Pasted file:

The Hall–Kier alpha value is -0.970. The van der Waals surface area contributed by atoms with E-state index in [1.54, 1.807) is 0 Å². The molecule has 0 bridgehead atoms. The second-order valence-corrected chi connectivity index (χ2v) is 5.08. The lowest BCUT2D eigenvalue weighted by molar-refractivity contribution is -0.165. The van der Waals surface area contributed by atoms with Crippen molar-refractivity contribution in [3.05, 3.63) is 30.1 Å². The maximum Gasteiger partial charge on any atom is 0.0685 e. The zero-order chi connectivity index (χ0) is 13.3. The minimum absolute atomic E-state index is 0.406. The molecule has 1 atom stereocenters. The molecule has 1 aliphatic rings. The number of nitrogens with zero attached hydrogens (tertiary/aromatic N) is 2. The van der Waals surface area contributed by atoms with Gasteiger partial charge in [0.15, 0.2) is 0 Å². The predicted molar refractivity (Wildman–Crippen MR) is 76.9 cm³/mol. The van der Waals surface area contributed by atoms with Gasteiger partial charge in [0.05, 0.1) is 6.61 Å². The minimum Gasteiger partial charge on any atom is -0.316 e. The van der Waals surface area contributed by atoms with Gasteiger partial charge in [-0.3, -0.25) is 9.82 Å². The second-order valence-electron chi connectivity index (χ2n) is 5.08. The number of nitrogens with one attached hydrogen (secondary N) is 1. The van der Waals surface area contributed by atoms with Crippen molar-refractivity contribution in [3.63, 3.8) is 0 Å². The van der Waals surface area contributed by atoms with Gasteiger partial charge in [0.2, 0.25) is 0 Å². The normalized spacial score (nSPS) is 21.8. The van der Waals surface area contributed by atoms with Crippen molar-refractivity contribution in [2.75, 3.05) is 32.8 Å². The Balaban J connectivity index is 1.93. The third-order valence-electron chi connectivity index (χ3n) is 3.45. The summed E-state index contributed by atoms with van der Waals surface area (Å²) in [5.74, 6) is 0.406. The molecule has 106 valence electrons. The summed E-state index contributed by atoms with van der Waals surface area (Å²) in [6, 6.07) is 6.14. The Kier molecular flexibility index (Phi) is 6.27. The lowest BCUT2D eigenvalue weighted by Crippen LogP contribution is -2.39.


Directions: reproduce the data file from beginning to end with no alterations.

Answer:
The Hall–Kier alpha value is -0.970. The van der Waals surface area contributed by atoms with E-state index in [1.54, 1.807) is 0 Å². The molecule has 0 bridgehead atoms. The second-order valence-corrected chi connectivity index (χ2v) is 5.08. The lowest BCUT2D eigenvalue weighted by molar-refractivity contribution is -0.165. The van der Waals surface area contributed by atoms with Crippen molar-refractivity contribution in [3.05, 3.63) is 30.1 Å². The maximum Gasteiger partial charge on any atom is 0.0685 e. The zero-order chi connectivity index (χ0) is 13.3. The minimum absolute atomic E-state index is 0.406. The molecule has 1 atom stereocenters. The molecule has 1 aliphatic rings. The number of nitrogens with zero attached hydrogens (tertiary/aromatic N) is 2. The van der Waals surface area contributed by atoms with Gasteiger partial charge in [0.15, 0.2) is 0 Å². The predicted molar refractivity (Wildman–Crippen MR) is 76.9 cm³/mol. The van der Waals surface area contributed by atoms with Gasteiger partial charge in [0.05, 0.1) is 6.61 Å². The minimum Gasteiger partial charge on any atom is -0.316 e. The van der Waals surface area contributed by atoms with Gasteiger partial charge in [-0.3, -0.25) is 9.82 Å². The second-order valence-electron chi connectivity index (χ2n) is 5.08. The number of nitrogens with one attached hydrogen (secondary N) is 1. The van der Waals surface area contributed by atoms with Crippen molar-refractivity contribution in [3.63, 3.8) is 0 Å². The van der Waals surface area contributed by atoms with Gasteiger partial charge in [0.2, 0.25) is 0 Å². The normalized spacial score (nSPS) is 21.8. The van der Waals surface area contributed by atoms with Crippen molar-refractivity contribution in [2.75, 3.05) is 32.8 Å². The Balaban J connectivity index is 1.93. The third-order valence-electron chi connectivity index (χ3n) is 3.45. The summed E-state index contributed by atoms with van der Waals surface area (Å²) in [5.74, 6) is 0.406. The molecule has 106 valence electrons. The summed E-state index contributed by atoms with van der Waals surface area (Å²) in [6, 6.07) is 6.14. The Kier molecular flexibility index (Phi) is 6.27. The lowest BCUT2D eigenvalue weighted by Crippen LogP contribution is -2.39.